Hosting its national coaching conference in Squamish this past weekend proved to be a good train of thought for Judo Canada officials.
The CN Roundhouse and Conference Centre at the railway park saw close to 60 of the top coaches from across the country discuss coaching techniques and glean tips from former bronze medallist Nuno Delgado from Portugal.
It was Delgado’s first trip to North America and he said he was wowed by the scenery in Squamish.
“It was an amazing weekend,” he said, of the conference that lasted from Friday to Sunday (Oct. 26 to 28). “The landscape here was very powerful and I would wake up in the morning after my meditation and watch the mountains poke out from the clouds.”
Delgado won a judo bronze medal in the 2000 Summer Olympics in the under-81-kilogram category and said judo is a metaphor for life.
“It can be used for self-defence and you’re always training your mind and body to improve,” he said. “You have to learn how to interact with other individuals and groups if you want to get better and if you do that, the sport can be very beneficial for everyone.”
Canada made an impact at the 2012 Summer Olympics in judo, with Antoine Valois-Fortier picking up a bronze in the half-middleweight division. Delgado said there is a lot of potential for the sport in Canada.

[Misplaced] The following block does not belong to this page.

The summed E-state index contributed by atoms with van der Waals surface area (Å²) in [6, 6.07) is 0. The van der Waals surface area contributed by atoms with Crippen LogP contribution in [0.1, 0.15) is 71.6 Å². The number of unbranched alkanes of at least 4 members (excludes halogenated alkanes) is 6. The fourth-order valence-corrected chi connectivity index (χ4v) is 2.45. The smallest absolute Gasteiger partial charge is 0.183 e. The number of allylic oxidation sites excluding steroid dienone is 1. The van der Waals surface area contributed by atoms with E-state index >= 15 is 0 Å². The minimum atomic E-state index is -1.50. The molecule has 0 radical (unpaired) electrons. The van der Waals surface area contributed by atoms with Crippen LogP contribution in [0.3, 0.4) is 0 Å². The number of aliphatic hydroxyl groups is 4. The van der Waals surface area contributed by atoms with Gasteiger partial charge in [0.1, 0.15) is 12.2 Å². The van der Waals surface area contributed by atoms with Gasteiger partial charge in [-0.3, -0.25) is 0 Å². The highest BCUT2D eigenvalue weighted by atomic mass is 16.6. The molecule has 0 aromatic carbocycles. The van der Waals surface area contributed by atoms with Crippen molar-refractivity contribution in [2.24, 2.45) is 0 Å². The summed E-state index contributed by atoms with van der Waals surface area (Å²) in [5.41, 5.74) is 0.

“Canada has always had great competitors but I think with a little more organization and more funding that Canada could become a real power,” he said.
Delgado, who holds a fifth dan black belt rank, trains more than 2,000 kids in his school in Lisbon. He shared some of those teaching techniques at the conference.
According to Bruce Kamstra of B.C Judo, getting Delgado and badminton star Anna Rice to chat about coaching methods was invaluable for the group.
“For them to come to talk to us about how to teach our children to go from the playground to the podium was so important for us,” he said. “They really stressed the importance of grassroots programs and we realized we need to do conferences like this more often.”
Friday saw Delgado lead a presentation, then conference attendees headed to the Roundhouse Centre on Saturday for two, three-hour on-mat sessions, with lunch in between. Rice made her presentation in the evening. The conference concluded on Sunday with more on-mat sessions and a PowerPoint presentation from Delgado.
Kamstra, who helped train Valois-Fortier, said he’s seen firsthand the benefits of judo.
“I watched his bronze medal match live and was almost crying when he won the bronze,” he said. “The philosophy behind judo is to help develop a person both mentally and emotionally and it can also be used as a self-defence method.”
He encouraged youth to get involved in the sport and noted that he has students from ages five to 50 in his classes. Kamstra said it’s the second year that Judo Canada has hosted a coaching conference and that there’s a possibility that it could return to Squamish next year.
For more information on the sport locally, visit www.judobc.ca.